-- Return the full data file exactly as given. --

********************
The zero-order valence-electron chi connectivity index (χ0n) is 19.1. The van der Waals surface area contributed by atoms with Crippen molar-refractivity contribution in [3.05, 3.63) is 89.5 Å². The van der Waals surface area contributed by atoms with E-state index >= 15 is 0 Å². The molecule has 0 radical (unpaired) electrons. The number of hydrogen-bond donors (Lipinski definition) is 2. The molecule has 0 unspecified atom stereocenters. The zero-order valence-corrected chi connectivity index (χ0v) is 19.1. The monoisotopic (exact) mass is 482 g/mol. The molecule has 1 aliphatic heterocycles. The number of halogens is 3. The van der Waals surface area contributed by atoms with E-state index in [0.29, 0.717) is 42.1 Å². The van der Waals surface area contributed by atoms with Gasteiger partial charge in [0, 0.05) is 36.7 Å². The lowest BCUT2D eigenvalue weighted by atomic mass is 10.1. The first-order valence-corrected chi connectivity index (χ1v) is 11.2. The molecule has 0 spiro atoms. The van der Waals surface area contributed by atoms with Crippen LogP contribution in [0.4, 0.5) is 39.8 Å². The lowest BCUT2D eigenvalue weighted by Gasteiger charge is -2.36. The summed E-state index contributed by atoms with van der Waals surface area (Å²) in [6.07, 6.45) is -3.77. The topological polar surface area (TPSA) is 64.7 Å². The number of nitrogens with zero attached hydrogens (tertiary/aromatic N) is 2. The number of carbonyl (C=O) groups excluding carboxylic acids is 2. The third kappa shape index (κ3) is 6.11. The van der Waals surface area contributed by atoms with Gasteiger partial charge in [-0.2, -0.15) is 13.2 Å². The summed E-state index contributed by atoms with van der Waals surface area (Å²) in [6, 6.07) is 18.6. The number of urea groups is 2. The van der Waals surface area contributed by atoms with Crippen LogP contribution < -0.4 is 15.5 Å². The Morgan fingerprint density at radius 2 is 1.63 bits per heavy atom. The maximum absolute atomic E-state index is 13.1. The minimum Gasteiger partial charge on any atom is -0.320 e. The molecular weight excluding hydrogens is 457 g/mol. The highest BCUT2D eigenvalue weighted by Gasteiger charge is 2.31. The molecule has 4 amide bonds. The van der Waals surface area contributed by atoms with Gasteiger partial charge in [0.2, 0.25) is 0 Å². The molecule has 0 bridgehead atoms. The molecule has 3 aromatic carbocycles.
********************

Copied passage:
The zero-order valence-electron chi connectivity index (χ0n) is 19.1. The van der Waals surface area contributed by atoms with Crippen molar-refractivity contribution in [3.05, 3.63) is 89.5 Å². The van der Waals surface area contributed by atoms with E-state index >= 15 is 0 Å². The molecule has 0 radical (unpaired) electrons. The number of hydrogen-bond donors (Lipinski definition) is 2. The molecule has 0 unspecified atom stereocenters. The zero-order valence-corrected chi connectivity index (χ0v) is 19.1. The monoisotopic (exact) mass is 482 g/mol. The molecule has 1 aliphatic heterocycles. The number of halogens is 3. The van der Waals surface area contributed by atoms with E-state index in [0.29, 0.717) is 42.1 Å². The van der Waals surface area contributed by atoms with Gasteiger partial charge in [0, 0.05) is 36.7 Å². The lowest BCUT2D eigenvalue weighted by atomic mass is 10.1. The first-order valence-corrected chi connectivity index (χ1v) is 11.2. The molecule has 0 spiro atoms. The van der Waals surface area contributed by atoms with Crippen LogP contribution in [0.4, 0.5) is 39.8 Å². The lowest BCUT2D eigenvalue weighted by Gasteiger charge is -2.36. The summed E-state index contributed by atoms with van der Waals surface area (Å²) in [6.07, 6.45) is -3.77. The topological polar surface area (TPSA) is 64.7 Å². The number of nitrogens with zero attached hydrogens (tertiary/aromatic N) is 2. The number of carbonyl (C=O) groups excluding carboxylic acids is 2. The third kappa shape index (κ3) is 6.11. The van der Waals surface area contributed by atoms with Gasteiger partial charge in [-0.2, -0.15) is 13.2 Å². The summed E-state index contributed by atoms with van der Waals surface area (Å²) in [6, 6.07) is 18.6. The number of urea groups is 2. The van der Waals surface area contributed by atoms with Crippen LogP contribution < -0.4 is 15.5 Å². The Morgan fingerprint density at radius 2 is 1.63 bits per heavy atom. The maximum absolute atomic E-state index is 13.1. The minimum Gasteiger partial charge on any atom is -0.320 e. The molecular weight excluding hydrogens is 457 g/mol. The highest BCUT2D eigenvalue weighted by Gasteiger charge is 2.31. The molecule has 4 amide bonds. The van der Waals surface area contributed by atoms with Gasteiger partial charge in [0.2, 0.25) is 0 Å². The molecule has 0 bridgehead atoms. The molecule has 3 aromatic carbocycles.